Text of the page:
This is a video about jaguars and the “supersized Berlin Wall” betwen the USA and Mexico.
From the New Zealand Herald:
Security fences prevent jaguars coming home
Monday August 20, 2007
By Peter Huck
The jaguars are coming home. Until recently the big cats, which evolved in North America, then spread south, were rarely seen in the United States.
The last known female was shot in 1963. But over the past decade at least four jaguars, probably males and identified from photographs by the unique rosette patterns on their fur, have padded north via a wildlife corridor of “sky islands,” mountains that straddle the border, into southern Arizona and New Mexico.
But the cats, protected by the US Endangered Species Act, may become victims of America’s paranoia about illegal immigration and national security, as the Department of Homeland Security moves to seal the US-Mexico border.
“It’s potentially catastrophic for the species’ recovery prospects in the northern part of its range,” explains Michael Robinson, who monitors jaguars for the Centre for Biological Diversity.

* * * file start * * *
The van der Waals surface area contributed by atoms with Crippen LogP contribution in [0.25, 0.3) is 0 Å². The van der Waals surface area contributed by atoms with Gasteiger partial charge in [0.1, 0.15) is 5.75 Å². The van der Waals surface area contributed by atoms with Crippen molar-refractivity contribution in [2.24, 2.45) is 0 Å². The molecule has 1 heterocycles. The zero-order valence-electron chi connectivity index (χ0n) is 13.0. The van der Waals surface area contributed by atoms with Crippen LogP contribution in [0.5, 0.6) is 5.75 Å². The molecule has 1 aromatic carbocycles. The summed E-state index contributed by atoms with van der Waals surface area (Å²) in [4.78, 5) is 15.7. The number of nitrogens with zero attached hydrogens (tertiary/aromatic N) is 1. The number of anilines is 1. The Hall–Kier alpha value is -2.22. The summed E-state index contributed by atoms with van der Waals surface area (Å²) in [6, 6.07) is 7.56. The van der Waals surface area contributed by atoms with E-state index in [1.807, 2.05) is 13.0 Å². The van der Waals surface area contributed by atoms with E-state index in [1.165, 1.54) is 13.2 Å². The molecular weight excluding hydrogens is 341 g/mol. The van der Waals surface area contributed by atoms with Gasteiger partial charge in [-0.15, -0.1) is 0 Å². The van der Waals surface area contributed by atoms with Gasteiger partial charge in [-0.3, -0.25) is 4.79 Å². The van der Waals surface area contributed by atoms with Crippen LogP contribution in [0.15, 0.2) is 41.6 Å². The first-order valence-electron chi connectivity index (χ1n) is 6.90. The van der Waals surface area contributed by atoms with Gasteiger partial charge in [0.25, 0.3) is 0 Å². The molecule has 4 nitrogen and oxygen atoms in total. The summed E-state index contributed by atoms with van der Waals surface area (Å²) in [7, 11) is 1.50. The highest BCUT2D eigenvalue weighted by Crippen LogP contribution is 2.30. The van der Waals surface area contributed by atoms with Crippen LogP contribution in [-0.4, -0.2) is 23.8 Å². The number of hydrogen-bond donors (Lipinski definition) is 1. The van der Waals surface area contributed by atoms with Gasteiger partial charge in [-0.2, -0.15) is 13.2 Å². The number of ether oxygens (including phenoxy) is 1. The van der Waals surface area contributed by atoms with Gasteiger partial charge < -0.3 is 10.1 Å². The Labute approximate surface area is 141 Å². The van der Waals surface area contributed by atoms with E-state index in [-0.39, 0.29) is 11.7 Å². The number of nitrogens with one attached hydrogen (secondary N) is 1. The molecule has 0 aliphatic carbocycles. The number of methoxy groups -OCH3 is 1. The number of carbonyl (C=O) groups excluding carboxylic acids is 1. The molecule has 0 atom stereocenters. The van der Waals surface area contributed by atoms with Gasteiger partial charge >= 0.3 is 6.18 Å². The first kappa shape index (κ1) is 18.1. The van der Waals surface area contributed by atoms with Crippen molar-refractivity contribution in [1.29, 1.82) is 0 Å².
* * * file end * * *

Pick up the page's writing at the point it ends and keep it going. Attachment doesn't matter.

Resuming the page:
Steel fences, which have begun to appear along part of the 3138km border, would strand existing jaguars in the US, prevent others from increasing the nascent population, and limit the cat’s gene pool.
Last June, the American Society of Mammalogists said jaguars could survive in the US only if they could roam across the border. This charismatic animal is one of 30 species – including pronghorn antelope, ocelots, bears and wolves – environmentalists say would suffer from a solid fence.
This barrier would also devastate ecosystems, repaired in schemes costing millions of dollars, and wreck bustling eco-tourism in struggling communities.
See also here.
AFL-CIO blog on this: here.
US wildlife agency killed 1.6 million animals in 2006: here.
Immigrant detainees dying in US custody: here.